It is a popular uprising which just displaces the old dictator but that, with the military intervention becomes a palace coup, a military barracks' coup.

True, very true. But since when is that the measure of the world revolution. There have been many unfinished revolutions which have however acquired and kept that name. For example, if we limit ourselves to the case of early 20th century Europe, there was only one triumphant revolution, the October Revolution in Russia, but the February Revolution, the 1905 Revolution, the German Revolution, the Hungarian Revolution, the Spanish (or Catalan) Revolution of 1936 and even the1968 Revolution in France and Czechoslovakia have all kept that name, even if they were unable to change things radically and in many cases ended up in reactionary regimes. 

This is also the case of the 19th century: the 1832 and 1848 revolutions and the Paris Commune of 1871 also ended with limited achievements or even reactionary repression. But that does not make them less revolutionary, and they did have an impact even where they failed. Reaction is ultimately powerless because it is pointlessly utopic in its nostalgia of a long gone past and lacks of a radical criticism of the main engine of change (by means of corruption and decodification): Capitalism.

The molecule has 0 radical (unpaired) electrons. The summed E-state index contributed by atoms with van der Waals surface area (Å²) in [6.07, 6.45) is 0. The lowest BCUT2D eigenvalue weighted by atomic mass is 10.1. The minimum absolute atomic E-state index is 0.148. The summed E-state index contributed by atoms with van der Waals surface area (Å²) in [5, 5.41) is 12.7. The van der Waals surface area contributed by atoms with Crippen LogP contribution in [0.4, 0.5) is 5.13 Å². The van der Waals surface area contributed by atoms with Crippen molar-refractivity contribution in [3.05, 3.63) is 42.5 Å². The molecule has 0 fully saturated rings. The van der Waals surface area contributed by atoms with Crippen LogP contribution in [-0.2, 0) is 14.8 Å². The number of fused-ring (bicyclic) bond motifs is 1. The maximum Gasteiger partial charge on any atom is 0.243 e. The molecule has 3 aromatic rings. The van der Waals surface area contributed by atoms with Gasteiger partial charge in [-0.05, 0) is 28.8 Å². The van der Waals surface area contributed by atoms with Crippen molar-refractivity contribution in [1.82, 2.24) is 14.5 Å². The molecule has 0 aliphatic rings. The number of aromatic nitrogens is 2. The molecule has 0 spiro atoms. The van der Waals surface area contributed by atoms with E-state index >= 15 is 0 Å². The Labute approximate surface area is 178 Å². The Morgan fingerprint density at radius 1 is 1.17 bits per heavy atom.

So, rather anomalously, I have to disagree with Petras: what happened and is still happening in Tunisia and Egypt and elsewhere in the region is a Revolution and will be recorded as such in the annals of history. Another thing is how much change and in what direction can the Revolution achieve but there is no doubt of the revolutionary nature of the process, regardless of whether it is immature, headless, disorganized or whatever, and regardless of whether the System tries to canalize the revolutionary wave into a mostly harmless Gattopardian transition. This should be no surprise regardless that we cannot be, of course, satisfied with this limited or even meaningless outcome: it was something predictable considering the objective conditions or relative lack of organization of the People and the interests of the oligarchies.